Far from seeing the sustainability plan as an added burden, Colby staff and students have embraced these efforts. To many, the program is a way to educate students about long-term, sustainable practice that not only save money and benefit the enviornment, but simply make sense.

 ​Veronica Campbell - Family and Consumer Sciences (FACS) Teacher, Clintonville

veronicaCampbel.pngLIKE MANY OF US, FAMILY AND CONSUMER SCIENCES (FACS) INSTRUCTOR Veronica Campbell's interests and passions were formed from childhood experiences. Veronica credits her family, especially her paternal grandparents, for her conservation ethic. Newlyweds during the Great Depression, her grandparents passed on their household policy of making sure every item that entered their home had two uses before it was discarded and her grandfather told Veronica how he walked to work in order to "save the car".


For those of us with family who lived through the hard times of the 1930s this message of conservation is familiar. However, for many of today's students, lessons of economy are often only part of the social studies curriculum. Mrs. Campbell seeks to change that by incorporating energy education and lessons about smart consumption into the courses she teaches within the Clintonville School District.


After graduating from UW-Stevens Point with a degree in family and consumer sciences and a teaching certification, Veronica pursued her passion for environmental education by taking courses offered by the Wisconsin K-12 Energy Education Program (KEEP) and found that she was able to integrate much of what she learned into her FACS curriculum. While we often think of energy education as a component of technical education, Veronica found that the themes of energy efficiency, overconsumption, and conservation fit naturally into her classes.


By incorporating these themes, Mrs. Campbell teaches her students to think about future generations and about their own consumer habits and carbon footprint. In her Chefs Class, students learn to read EnergyGuide labels on appliances and how to shop for energy efficient appliances, like the refrigerator her classroom received through a KEEP grant, and the savings, in both money and electricity these appliances provide. Students taking Creative Foods and Fun, Food, and Fitness courses learn about the benefits of eating organic, locally grown foods. In her Culinary Arts class students are challenged to think about what they discard in the kitchen by finding other uses — soup stock, stew, casserole ingredients — for what is often relegated to the compost bin.


The impact of Mrs. Campbel​l's classes has extended beyond her classroom lessons, as many students actively work to reduce their waste, recycle as much as they can, and reuse items whenever possible.


Mrs. Campbell allows students to use pitchers of water instead of plastic water bottles and requires them to recycle all cans, aluminum, paper, and glass used in class — a practice many have extended to their lives outside her classroom. Additionally, her Fashion and Design students, using donated yarn and unfinished yarn projects, knit and crocheted scarves and afghans which were donated to local food pantries.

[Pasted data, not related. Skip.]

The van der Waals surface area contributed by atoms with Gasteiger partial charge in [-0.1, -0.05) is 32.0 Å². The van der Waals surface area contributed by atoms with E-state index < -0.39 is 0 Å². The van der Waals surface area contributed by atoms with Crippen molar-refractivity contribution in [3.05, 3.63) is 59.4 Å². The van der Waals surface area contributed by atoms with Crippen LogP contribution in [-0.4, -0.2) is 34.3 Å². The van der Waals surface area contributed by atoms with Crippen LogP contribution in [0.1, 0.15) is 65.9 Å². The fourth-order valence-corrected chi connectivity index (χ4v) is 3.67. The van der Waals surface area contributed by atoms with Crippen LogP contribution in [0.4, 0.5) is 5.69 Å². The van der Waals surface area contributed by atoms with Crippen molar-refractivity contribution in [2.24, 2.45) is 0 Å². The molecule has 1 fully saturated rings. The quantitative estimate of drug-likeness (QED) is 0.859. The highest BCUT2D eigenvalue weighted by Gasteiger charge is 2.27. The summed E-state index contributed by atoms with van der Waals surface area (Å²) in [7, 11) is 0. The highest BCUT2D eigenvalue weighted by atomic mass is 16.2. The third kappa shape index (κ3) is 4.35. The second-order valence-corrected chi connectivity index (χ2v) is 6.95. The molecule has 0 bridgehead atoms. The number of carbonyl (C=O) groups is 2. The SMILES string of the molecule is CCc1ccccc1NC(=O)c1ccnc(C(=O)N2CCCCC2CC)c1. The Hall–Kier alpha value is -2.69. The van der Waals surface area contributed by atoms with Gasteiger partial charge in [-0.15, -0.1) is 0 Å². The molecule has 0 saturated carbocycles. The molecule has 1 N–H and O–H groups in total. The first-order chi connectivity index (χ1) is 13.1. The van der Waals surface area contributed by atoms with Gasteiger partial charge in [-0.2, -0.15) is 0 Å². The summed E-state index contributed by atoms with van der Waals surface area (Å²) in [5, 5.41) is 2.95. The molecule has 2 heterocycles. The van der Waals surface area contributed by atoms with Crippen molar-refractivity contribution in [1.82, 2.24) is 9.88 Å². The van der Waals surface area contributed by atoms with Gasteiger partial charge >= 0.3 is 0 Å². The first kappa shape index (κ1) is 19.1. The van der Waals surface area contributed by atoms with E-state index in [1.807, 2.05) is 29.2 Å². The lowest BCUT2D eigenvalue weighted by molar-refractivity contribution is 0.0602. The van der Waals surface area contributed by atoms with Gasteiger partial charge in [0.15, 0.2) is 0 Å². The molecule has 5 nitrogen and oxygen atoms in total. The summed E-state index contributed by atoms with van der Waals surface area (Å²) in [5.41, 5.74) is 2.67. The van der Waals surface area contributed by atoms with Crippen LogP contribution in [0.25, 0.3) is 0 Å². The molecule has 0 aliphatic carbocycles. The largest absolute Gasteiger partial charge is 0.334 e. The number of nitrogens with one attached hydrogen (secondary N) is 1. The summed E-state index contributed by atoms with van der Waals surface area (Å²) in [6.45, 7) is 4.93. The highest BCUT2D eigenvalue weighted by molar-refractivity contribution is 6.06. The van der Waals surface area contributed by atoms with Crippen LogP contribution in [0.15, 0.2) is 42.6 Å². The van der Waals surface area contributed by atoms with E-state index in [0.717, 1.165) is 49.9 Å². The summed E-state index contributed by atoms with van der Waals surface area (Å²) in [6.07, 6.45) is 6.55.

Clearly the lessons learned in Veronica Campbell's FACS courses are impacting her students and providing lessons they will carry with them for their entire lives. Parents, too, have noticed the effect and their feedback has been overwhelmingly positive. Mrs. Campbell's work proves that, with creativity and passion, energy education and the lessons of reducing, reusing, and recycling can be integrated into nearly any activity, subject, or curriculum.​​​

 District Highlight: Greendale School District's Sustainability Focus Reflected in Classroom Operations

GreendalePhoto.jpgGreendale Schools’ District Administration and Sustainability Committee, in cooperation with CESA 10, engaged staff and students in an energy conservation campaign to help reduce District energy use, waste, and utility costs over a 12-month period. The program, called the Kilowatt Challenge, had a goal of a 5% reduction in District energy use (a value of approximately $20,000 in cost avoidance) in the period from May 1, 2013, through April 30, 2014.

By reducing energy use by 5%, Greendale can save $20,000 of community taxpayer dollars and the money that typically goes to the utility each month can be redirected for use within schools for student benefit through instruction or services. Eighth graders from Greendale Middle School (GMS) have been working this year on saving energy here at the middle school as part of the program. Teachers from Greendale participated in a professional development course focused on School Building Energy Efficiency through the Wisconsin K-12 Energy Education Program (KEEP), which included a visit from We Energies and Focus on Energy representatives this fall.

GMS students studied the current use of energy through guided inquiry labs using KEEP’s curriculum and carried out energy action plans designed to reduce energy use by students and staff. Students then had the opportunity to participate in the Cool Choices game this spring available to Green & Healthy Schools, a collaborative program between the State of Wisconsin Department of Public Instruction, the Wisconsin Department of Natural Resources, and the Wisconsin Center for Environmental Education. The game reminded students about best practices to keep GMS on a green and healthy track. It also brought up new topics and opportunities to learn about energy policies in the District.